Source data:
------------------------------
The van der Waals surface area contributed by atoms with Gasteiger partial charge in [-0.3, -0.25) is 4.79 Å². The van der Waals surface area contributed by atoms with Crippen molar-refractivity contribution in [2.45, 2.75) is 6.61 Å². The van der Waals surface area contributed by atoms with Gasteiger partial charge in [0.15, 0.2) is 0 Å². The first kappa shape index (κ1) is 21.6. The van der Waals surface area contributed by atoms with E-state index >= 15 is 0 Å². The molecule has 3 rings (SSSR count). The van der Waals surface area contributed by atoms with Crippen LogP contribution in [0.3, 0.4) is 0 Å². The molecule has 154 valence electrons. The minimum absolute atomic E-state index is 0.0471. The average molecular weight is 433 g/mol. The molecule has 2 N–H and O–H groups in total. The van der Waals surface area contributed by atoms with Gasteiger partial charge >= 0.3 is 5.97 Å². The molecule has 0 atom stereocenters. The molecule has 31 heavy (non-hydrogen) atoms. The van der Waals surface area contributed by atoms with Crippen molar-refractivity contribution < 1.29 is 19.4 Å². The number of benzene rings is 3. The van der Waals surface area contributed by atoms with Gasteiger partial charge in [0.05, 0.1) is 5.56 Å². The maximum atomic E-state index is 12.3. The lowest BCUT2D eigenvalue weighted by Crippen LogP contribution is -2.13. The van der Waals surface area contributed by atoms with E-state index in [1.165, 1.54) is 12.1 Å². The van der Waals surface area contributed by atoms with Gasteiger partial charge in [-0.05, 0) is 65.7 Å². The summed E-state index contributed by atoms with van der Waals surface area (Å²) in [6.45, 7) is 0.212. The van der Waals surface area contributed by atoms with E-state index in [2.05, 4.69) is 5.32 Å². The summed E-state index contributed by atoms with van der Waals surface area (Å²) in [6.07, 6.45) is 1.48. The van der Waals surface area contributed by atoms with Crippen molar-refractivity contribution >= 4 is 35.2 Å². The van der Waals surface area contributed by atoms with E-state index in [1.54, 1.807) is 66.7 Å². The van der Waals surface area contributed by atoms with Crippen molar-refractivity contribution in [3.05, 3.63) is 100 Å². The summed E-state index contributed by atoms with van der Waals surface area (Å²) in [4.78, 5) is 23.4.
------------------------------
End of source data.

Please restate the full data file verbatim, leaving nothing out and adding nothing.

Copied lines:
The van der Waals surface area contributed by atoms with Gasteiger partial charge in [-0.3, -0.25) is 4.79 Å². The van der Waals surface area contributed by atoms with Crippen molar-refractivity contribution in [2.45, 2.75) is 6.61 Å². The van der Waals surface area contributed by atoms with Gasteiger partial charge in [0.15, 0.2) is 0 Å². The first kappa shape index (κ1) is 21.6. The van der Waals surface area contributed by atoms with E-state index >= 15 is 0 Å². The molecule has 3 rings (SSSR count). The van der Waals surface area contributed by atoms with Crippen LogP contribution in [0.3, 0.4) is 0 Å². The molecule has 154 valence electrons. The minimum absolute atomic E-state index is 0.0471. The average molecular weight is 433 g/mol. The molecule has 2 N–H and O–H groups in total. The van der Waals surface area contributed by atoms with Gasteiger partial charge >= 0.3 is 5.97 Å². The molecule has 0 atom stereocenters. The molecule has 31 heavy (non-hydrogen) atoms. The van der Waals surface area contributed by atoms with Crippen molar-refractivity contribution < 1.29 is 19.4 Å². The number of benzene rings is 3. The van der Waals surface area contributed by atoms with Gasteiger partial charge in [0.05, 0.1) is 5.56 Å². The maximum atomic E-state index is 12.3. The lowest BCUT2D eigenvalue weighted by Crippen LogP contribution is -2.13. The van der Waals surface area contributed by atoms with E-state index in [1.165, 1.54) is 12.1 Å². The van der Waals surface area contributed by atoms with Gasteiger partial charge in [-0.05, 0) is 65.7 Å². The summed E-state index contributed by atoms with van der Waals surface area (Å²) in [6.45, 7) is 0.212. The van der Waals surface area contributed by atoms with E-state index in [2.05, 4.69) is 5.32 Å². The summed E-state index contributed by atoms with van der Waals surface area (Å²) in [6.07, 6.45) is 1.48. The van der Waals surface area contributed by atoms with Crippen molar-refractivity contribution >= 4 is 35.2 Å². The van der Waals surface area contributed by atoms with E-state index in [1.54, 1.807) is 66.7 Å². The van der Waals surface area contributed by atoms with Crippen molar-refractivity contribution in [3.05, 3.63) is 100 Å². The summed E-state index contributed by atoms with van der Waals surface area (Å²) in [4.78, 5) is 23.4.